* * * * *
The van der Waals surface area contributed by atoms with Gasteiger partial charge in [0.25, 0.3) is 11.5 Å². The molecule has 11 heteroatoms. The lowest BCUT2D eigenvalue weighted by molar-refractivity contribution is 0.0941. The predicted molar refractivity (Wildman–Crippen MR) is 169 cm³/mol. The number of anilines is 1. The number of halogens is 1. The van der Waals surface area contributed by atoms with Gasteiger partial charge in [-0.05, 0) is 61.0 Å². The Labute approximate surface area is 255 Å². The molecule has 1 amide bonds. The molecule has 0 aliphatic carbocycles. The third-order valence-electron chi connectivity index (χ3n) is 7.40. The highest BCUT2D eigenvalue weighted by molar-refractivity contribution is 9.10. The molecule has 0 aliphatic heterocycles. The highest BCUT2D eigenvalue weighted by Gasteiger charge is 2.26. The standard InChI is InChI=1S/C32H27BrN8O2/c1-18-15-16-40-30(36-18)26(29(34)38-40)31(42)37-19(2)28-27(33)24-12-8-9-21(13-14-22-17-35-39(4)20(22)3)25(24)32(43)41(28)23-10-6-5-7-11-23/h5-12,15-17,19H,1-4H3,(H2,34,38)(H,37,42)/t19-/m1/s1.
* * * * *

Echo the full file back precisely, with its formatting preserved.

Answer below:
The van der Waals surface area contributed by atoms with Gasteiger partial charge in [0.25, 0.3) is 11.5 Å². The molecule has 11 heteroatoms. The lowest BCUT2D eigenvalue weighted by molar-refractivity contribution is 0.0941. The predicted molar refractivity (Wildman–Crippen MR) is 169 cm³/mol. The number of anilines is 1. The number of halogens is 1. The van der Waals surface area contributed by atoms with Gasteiger partial charge in [-0.05, 0) is 61.0 Å². The Labute approximate surface area is 255 Å². The molecule has 1 amide bonds. The molecule has 0 aliphatic carbocycles. The third-order valence-electron chi connectivity index (χ3n) is 7.40. The highest BCUT2D eigenvalue weighted by molar-refractivity contribution is 9.10. The molecule has 0 aliphatic heterocycles. The highest BCUT2D eigenvalue weighted by Gasteiger charge is 2.26. The standard InChI is InChI=1S/C32H27BrN8O2/c1-18-15-16-40-30(36-18)26(29(34)38-40)31(42)37-19(2)28-27(33)24-12-8-9-21(13-14-22-17-35-39(4)20(22)3)25(24)32(43)41(28)23-10-6-5-7-11-23/h5-12,15-17,19H,1-4H3,(H2,34,38)(H,37,42)/t19-/m1/s1.